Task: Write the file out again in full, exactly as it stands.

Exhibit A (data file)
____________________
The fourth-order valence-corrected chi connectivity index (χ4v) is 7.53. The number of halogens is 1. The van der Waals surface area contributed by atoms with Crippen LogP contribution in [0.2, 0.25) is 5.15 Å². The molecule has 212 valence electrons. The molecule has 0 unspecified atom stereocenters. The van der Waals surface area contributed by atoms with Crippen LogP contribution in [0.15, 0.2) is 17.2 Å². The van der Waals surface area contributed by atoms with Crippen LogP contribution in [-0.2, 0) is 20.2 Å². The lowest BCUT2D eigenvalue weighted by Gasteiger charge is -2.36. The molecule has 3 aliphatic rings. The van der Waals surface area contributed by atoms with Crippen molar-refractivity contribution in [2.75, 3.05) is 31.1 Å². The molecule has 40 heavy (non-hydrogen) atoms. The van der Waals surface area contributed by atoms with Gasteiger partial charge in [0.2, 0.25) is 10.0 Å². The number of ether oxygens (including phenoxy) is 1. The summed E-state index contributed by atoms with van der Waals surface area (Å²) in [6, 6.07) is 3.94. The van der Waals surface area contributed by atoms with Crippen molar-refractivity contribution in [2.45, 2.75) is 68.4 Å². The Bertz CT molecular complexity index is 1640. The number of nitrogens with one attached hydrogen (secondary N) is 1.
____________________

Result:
The fourth-order valence-corrected chi connectivity index (χ4v) is 7.53. The number of halogens is 1. The van der Waals surface area contributed by atoms with Crippen LogP contribution in [0.2, 0.25) is 5.15 Å². The molecule has 212 valence electrons. The molecule has 0 unspecified atom stereocenters. The van der Waals surface area contributed by atoms with Crippen LogP contribution in [0.15, 0.2) is 17.2 Å². The van der Waals surface area contributed by atoms with Crippen LogP contribution in [-0.2, 0) is 20.2 Å². The lowest BCUT2D eigenvalue weighted by Gasteiger charge is -2.36. The molecule has 3 aliphatic rings. The van der Waals surface area contributed by atoms with Crippen molar-refractivity contribution in [2.75, 3.05) is 31.1 Å². The molecule has 40 heavy (non-hydrogen) atoms. The van der Waals surface area contributed by atoms with Gasteiger partial charge in [0.2, 0.25) is 10.0 Å². The number of ether oxygens (including phenoxy) is 1. The summed E-state index contributed by atoms with van der Waals surface area (Å²) in [6, 6.07) is 3.94. The van der Waals surface area contributed by atoms with Crippen molar-refractivity contribution in [2.45, 2.75) is 68.4 Å². The Bertz CT molecular complexity index is 1640. The number of nitrogens with one attached hydrogen (secondary N) is 1.